All this data leads us to conclude that, until we build more sustainable and resilient global food systems, we will be leaving it all to chance. Because COVID will not be the last threat.
War in Ukraine: the threat that does not stop
The conflict between Ukraine and Russia appears on the map as a new threat to global food security. These two countries are the world’s leading exporters of barley, wheat and corn, accounting for more than one-third of global grain exports. With the war, exports have ceased. The grain is either trapped or will not be produced.
This means that Kenya will not get enough food because, in addition to the worrying drought in its fields, the country is heavily dependent on wheat imports from Russia and Ukraine. Countries such as Armenia, Mongolia, Kazakhstan and Eritrea, which used to import almost all their wheat from the two warring countries, must also find new sources of grain.
All of them, in this search, will be forced to compete with countries whose purchasing capacity is much greater, such as Turkey, Egypt, Bangladesh and Iran. Or China, which is also going to turn to world markets to buy grain because last year’s floods affected its crops. And the shock wave continues.
Another problem caused by the war is in fertilizers, since Russia and Belarus were until now the countries that supplied large territories. Faced with shortages, some countries with high rates of food insecurity, such as Mexico and Brazil, are looking for new suppliers. But this means paying higher prices or fertilizing less and obtaining lower yields. In any case, the result is similar: price increases in the food produced.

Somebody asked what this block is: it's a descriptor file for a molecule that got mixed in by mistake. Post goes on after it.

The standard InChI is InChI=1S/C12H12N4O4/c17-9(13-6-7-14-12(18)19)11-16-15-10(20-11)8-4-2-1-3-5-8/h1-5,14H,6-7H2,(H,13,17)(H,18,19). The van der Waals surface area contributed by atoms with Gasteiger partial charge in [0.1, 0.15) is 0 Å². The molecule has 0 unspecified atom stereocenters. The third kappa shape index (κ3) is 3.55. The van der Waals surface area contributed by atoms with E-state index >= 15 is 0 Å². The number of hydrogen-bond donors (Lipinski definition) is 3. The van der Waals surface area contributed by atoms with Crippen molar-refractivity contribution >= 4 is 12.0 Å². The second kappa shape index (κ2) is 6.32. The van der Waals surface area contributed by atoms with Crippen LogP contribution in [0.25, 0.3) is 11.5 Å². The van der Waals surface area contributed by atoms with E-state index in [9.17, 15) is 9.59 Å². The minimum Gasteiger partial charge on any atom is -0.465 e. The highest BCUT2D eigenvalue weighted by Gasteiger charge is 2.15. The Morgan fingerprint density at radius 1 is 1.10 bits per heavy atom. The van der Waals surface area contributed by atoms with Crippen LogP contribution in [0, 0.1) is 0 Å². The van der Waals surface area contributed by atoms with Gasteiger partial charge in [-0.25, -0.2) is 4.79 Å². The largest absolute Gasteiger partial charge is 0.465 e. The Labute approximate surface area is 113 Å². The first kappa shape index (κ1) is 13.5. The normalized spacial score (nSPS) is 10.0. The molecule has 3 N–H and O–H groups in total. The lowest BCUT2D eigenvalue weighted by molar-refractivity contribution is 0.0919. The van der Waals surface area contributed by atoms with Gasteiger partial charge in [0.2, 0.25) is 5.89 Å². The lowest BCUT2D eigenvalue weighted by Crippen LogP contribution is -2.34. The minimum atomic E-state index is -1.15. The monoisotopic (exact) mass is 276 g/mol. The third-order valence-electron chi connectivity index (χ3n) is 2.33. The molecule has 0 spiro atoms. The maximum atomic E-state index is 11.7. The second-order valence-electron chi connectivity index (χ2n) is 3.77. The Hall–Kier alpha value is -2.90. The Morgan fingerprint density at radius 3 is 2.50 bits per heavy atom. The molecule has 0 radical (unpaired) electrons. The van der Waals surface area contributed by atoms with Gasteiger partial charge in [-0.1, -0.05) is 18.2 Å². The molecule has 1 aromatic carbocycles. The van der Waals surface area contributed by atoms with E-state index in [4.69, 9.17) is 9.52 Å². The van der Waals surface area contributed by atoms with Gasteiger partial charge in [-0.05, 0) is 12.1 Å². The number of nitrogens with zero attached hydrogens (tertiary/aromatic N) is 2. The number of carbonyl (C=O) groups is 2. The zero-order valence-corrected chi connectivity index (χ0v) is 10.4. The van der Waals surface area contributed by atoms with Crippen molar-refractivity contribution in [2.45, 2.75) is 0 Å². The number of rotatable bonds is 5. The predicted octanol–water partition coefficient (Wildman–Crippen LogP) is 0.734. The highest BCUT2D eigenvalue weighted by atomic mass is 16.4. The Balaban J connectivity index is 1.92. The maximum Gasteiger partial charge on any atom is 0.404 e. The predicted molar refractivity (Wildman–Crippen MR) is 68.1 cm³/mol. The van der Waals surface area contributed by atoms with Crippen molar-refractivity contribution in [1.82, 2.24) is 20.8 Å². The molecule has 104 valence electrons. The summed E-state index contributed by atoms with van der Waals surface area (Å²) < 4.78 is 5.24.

The goal of food self-sufficiency
Transportation, droughts or wars are at the apparent origin of the problem. However, the whole situation requires us to reflect: Is it sensible to make the food of entire communities dependent on what happens on the other side of the world? How can we reduce the risk? How can we avoid tensions in the food supply chain? The conclusion seems clear to experts or simple observers: we need to shorten these chains and install systems that are equipped with resilience.
According to FAO, in order to achieve these resilient systems, we will have to work in two areas: to seek formulas to reduce the margins of dependence on the outside world and to support family farming. Only in this way will we be closer to a food system capable of coping with shocks.
What is most interesting about all this is that, in addition to preserving food security, a resilient system will also be able to safeguard the livelihoods of all people in the supply chains and will be able to ensure access to nutritious, safe and sustainable food.
The international organisation has been raising the issue for years and is looking for ways to promote social debate on this topic. It seems that it is only now that the public realises that it is not a good idea to depend on food that is produced thousands of kilometres away and that, in the face of a restriction of movement, stops reaching the supermarket, rises in price or, as is the case now, ceases to be produced.
To learn more:
- The impact of the war in Ukraine on global food security. FAO.
- The effects of COVID-19 on food security and nutrition. Committee on World Food Security.